You can change the location by using the Set-BoxstarterConfig command:

Set-BoxstarterConfig -LocalRepo "c:\some\other\location"

Editing and adding resources to your package

Optionally, you can call the New-BoxstarterPackage command with a path argument and supply a directory that contains files you want to be included in the package:

New-BoxstarterPackage -Name MyPackage -Description "I hope you enjoy MyPackage" -Path "c:\somePath"

Boxstarter will copy all files at, and below, c:\somepath and you can refer to these files in your ChocolateyInstall.ps1 using Get-PackageRoot.

Copy-Item (Join-Path -Path (Get-PackageRoot($MyInvocation)) -ChildPath 'console.xml') -Force $env:appdata\console\console.xml

Assuming you have a console.xml file at the root of the path you provided to New-BoxstarterPackage, you can access that file from your ChocolateyInstall.ps1 script.

Composing the ChocolateyInstall Script

If you are already familiar with authoring Chocolatey package scripts, you know how to do this already. The only difference with Boxstarter scripts is that your script also has access to Boxstarter's API for configuring windows, running updates as well as logging and reboot control.

Lets open the ChocolateyInstall.ps1 script that the New-BoxstarterPackage command created for our MyPackage package:

Notepad (Join-Path -Path $Boxstarter.LocalRepo -ChildPath "MyPackage\tools\ChocolateyInstall.ps1")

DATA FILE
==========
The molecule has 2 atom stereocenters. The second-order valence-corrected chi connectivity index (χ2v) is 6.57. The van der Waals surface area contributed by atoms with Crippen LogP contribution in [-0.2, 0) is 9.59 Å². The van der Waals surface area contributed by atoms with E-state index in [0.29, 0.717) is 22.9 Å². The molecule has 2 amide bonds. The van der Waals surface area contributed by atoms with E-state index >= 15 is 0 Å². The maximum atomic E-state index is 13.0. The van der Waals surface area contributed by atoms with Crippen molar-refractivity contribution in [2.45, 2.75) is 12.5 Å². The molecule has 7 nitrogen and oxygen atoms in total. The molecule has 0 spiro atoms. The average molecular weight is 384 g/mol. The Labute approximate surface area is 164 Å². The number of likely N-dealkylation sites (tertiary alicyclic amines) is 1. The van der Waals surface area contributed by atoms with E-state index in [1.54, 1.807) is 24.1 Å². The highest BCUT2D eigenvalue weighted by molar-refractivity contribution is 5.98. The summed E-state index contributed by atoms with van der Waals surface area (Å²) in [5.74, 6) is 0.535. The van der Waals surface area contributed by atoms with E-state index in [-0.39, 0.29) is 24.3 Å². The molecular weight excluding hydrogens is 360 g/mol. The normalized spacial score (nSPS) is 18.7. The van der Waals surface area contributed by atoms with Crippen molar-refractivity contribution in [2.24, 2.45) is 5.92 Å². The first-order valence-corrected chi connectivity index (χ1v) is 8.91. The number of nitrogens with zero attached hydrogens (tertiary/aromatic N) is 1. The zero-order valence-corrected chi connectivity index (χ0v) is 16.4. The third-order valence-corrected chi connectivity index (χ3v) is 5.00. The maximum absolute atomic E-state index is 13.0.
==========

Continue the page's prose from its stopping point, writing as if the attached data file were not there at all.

Replace the boilerplate code with something that will actually do something:

Update-ExecutionPolicy Unrestricted
Move-LibraryDirectory "Personal" "$env:UserProfile\skydrive\documents"
Set-ExplorerOptions -showHiddenFilesFoldersDrives -showProtectedOSFiles -showFileExtensions

choco install VisualStudio2013ExpressWeb
choco install fiddler4
choco install mssqlserver2012express
choco install git-credential-winstore
choco install console-devel
choco install poshgit
choco install windbg

choco install Microsoft-Hyper-V-All -source windowsFeatures
choco install IIS-WebServerRole -source windowsfeatures
choco install IIS-HttpCompressionDynamic -source windowsfeatures
choco install TelnetClient -source windowsFeatures

Install-ChocolateyPinnedTaskBarItem "$env:windir\system32\mstsc.exe"
Install-ChocolateyPinnedTaskBarItem "$env:programfiles\console\console.exe"

Copy-Item (Join-Path -Path (Get-PackageRoot($MyInvocation)) -ChildPath 'console.xml') -Force $env:appdata\console\console.xml